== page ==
“The Lord’s mercy often rides to the door of our heart upon the black horse of affliction.” ~Charles Haddon Spurgeon
It’s the season of gratitude. But what if life plain sucks right now?
The science of happiness has revealed that one of the easiest and most effective ways to grow your happiness, even when things are not going your way, is to grow your thankfulness.
Truly grateful people are the happiest amongst us. But what are the truly grateful thankful for? Well, for everything.
Deeply happy people are even thankful for the trials and tragedies they pass through.
I know a woman who recently shared her struggles with cancer. It hurt. It was scary. It changed her life. And then she finally overcame. She still hurts, but she’s healing. In a nutshell, here’s what she said:
“I’m grateful for having gone through the trial I went through. If I could change anything about the past, I would change NONE of it. I appreciate the love of my family, of my friends and others at church because of it. I have a deeper faith and more respect for my Savior because of it. The blessings that came out of my pain will forever be greater than the pain was even as I passed through it.”
Still, pain hurts. And most of us find it difficult, to say the least, to find gratitude in our hearts for the worst things in life. So how do we move our thoughts and attitudes toward gratitude, especially for our trials and tribulations?
Below are some thoughts I’ve had of late about the reason we should feel grateful even for those things no one in their right mind would be grateful for.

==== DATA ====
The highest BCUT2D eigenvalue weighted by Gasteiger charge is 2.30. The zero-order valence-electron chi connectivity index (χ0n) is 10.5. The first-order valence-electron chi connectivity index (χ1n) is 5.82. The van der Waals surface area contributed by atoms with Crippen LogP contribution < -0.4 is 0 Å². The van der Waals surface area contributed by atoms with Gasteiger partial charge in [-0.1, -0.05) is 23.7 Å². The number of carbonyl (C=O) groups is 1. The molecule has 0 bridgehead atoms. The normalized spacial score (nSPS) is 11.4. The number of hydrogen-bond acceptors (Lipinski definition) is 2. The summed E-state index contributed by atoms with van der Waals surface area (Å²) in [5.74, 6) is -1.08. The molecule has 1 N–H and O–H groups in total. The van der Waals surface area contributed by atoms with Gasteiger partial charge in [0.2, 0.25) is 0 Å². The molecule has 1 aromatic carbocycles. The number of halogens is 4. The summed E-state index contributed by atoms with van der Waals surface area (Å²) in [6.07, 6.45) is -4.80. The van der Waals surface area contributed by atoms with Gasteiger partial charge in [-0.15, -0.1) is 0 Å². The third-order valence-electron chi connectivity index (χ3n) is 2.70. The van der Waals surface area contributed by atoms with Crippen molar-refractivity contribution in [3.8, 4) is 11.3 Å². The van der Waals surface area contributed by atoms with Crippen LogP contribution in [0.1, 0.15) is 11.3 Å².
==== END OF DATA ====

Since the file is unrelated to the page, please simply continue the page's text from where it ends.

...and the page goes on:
11 Reasons to be Grateful You Were Beat Up by Life
1. Challenges act as a mirror to our weakest parts.
We often go through life with blinders on. Not always because we refuse to see what is obvious or that we’re too lazy or fearful to look very deeply, but because we don’t know to look where we don’t know something has been neglected.
It is often only in our trials that we become aware that our courage or patience or faith could use some polish.
2. Challenges build character
Let’s be clear. Challenges in and of themselves do nothing. But they create circumstances where growth can occur in ways it can’t while sailing in smoother waters.
In such moments, when we choose to rise to the occasion, we become stronger, more determined, better in so many small and large ways. We become more deeply committed to a life of purpose and meaning and personal decency as we come to feel a broader connection to the shared experience of humanity.
3. Challenges develop patience
Challenges often require that we suffer or endure over an extended period of time. When we emerge on the other side of the trial, little things like empty toilet paper rolls and toothpaste squeezed from the middle of the tube are finally recognized as being trite, inconsequential things, unworthy of much angst.
4. Challenges inspire compassion
As long as we don’t buckle under the weight of the pain and its longevity, when the pain does subside a bit, we find ourselves more inclined to feel compassion for other people going through their own rough spots.
We know of the pain, the difficulty, the loneliness, the feeling of being abandoned. So we are more likely to reach out to those similarly struggling.
5. Challenges soften our rougher edges
We are all works in progress. We are some combination of strengths and weaknesses, virtues and less-than-virtuous inclinations. Greed, selfishness and pride are often coconspirators planning their return just beyond the surface of our consciousness.
Through our trials and tribulations, our stint in the wilderness of our lives, if you will, we come face to face with our darker traits, do battle with them, and round off the rougher edges of our character in the process.
6. Challenges fine-tune perspective
Through challenge and difficulty, we learn to see life differently than before. Some people are jaded. Others embittered.
But still others develop the ability to see through others’ eyes, to pick up more wisdom and insight into the human condition.